• Payment of any retirement benefit
  • Payment of state or local tax assessed on the compensation of the employee

For Sole Proprietors, Independent Contractors, and Self-Employed Individuals : The sum of payments of any compensation to or income of a sole proprietor or independent contractor that is a wage, commission, income, net earnings from self-employment, or
similar compensation and that is in an amount that is not more than $100,000 in one year, as pro-rated for the covered period.

EXCLUDED Payroll Costs:

  • Compensation of an individual employee in excess of an annual salary of $100,000, as prorated for the period February 15, to June 30, 2020.
  • Payroll taxes, railroad retirement taxes, and income taxes
  • Any compensation of an employee whose principal place of residence is outside of the United States
  • Qualified sick leave wages for which a credit is allowed under section 7001 of the Families First Coronavirus Response Act (Public Law 116–5 127); or qualified family leave wages for which a credit is allowed under section 7003 of the Families First Coronavirus Response Act

Will this loan be FORGIVEN?

Borrowers are eligible to have their loans forgiven.

How Much?
A borrower is eligible for loan forgiveness equal to the amount the borrower spent on the following items during the 8-week period beginning on the date of the origination of the loan:
  • Payroll costs (using the same definition of payroll costs used to determine loan eligibility)
  • Interest on the mortgage obligation incurred in the ordinary course of business
  • Rent on a leasing agreement
  • Payments on utilities (electricity, gas, water, transportation, telephone, or internet)
  • For borrowers with tipped employees, additional wages paid to those employees

The loan forgiveness cannot exceed the principal.

How could the forgiveness be reduced?

The amount of loan forgiveness calculated above is reduced if there is a reduction in the number of employees or a reduction of greater than 25% in wages paid to employees. Specifically:

Reduction based on reduction of number of employees : Payroll costs multiplied by the average number of full-time equivalent employees (FTEs) per month for the 8-weeks beginning on loan origination then divided by Option 1: Average number of FTEs per month from February 15, 2019 to June 30, 2019 or Option 2: Average number of FTEs per month from January 1, 2020 to February 29, 2020 or For Seasonal Employers: Average number of FTEs per month from February 15, 2019 to June 30, 2019.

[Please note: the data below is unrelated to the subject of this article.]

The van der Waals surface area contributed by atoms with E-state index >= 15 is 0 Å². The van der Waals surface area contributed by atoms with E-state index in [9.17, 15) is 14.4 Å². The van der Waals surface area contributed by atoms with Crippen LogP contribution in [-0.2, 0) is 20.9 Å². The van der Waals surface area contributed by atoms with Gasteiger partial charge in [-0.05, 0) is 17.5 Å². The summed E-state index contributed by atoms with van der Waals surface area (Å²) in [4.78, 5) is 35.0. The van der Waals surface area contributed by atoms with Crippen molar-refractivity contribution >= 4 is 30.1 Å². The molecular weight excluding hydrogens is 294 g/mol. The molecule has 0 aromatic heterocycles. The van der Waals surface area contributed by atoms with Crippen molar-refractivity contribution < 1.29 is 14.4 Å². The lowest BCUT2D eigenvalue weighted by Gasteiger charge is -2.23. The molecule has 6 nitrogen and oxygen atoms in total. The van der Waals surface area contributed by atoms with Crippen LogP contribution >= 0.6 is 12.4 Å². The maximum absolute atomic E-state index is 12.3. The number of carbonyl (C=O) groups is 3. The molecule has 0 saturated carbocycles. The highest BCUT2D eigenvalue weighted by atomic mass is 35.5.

Reduction based on reduction in salaries : Payroll costs excluding the amount of any reduction in wages that is greater than 25% compared to their most recent full quarter for any employee who did not earn during any pay period in 2019 wages at an annualized rate more than $100,000.

You will owe money when your loan is due if you use the loan amount for anything other than payroll costs, mortgage interest, rent, and utilities payments over the 8 weeks after getting the loan. Due to likely high participation, it is anticipated that not more than 25% of the forgiven amount may be for non-payroll costs.

What if I bring back employees or restore wages?

Reductions in employment or wages that occur during the period beginning on February 15, 2020, and ending 30 days after enactment of the CARES Act, (as compared to February 15, 2020) shall not reduce the amount of loan forgiveness IF by June 30, 2020 the borrower eliminates the reduction in employees or reduction in wages.
Visit https://home.treasury.gov/coronavirus for information on the
Paycheck Protection Program.
Please reach out to your trusted Bodine Perry advisor for assistance!
Thank you for your business and we appreciate the confidence you place in our firm.
Any accounting, business or tax advice contained in this communication, including attachments and enclosures, is not intended as a thorough, in-depth analysis of specific issues, nor a substitute for a formal opinion, nor is it sufficient to avoid tax-related penalties. If desired, we would be pleased to perform the requisite research and provide you with a detailed written analysis. Such an engagement may be the subject of a separate engagement letter that would define the scope and limits of the desired consultation services.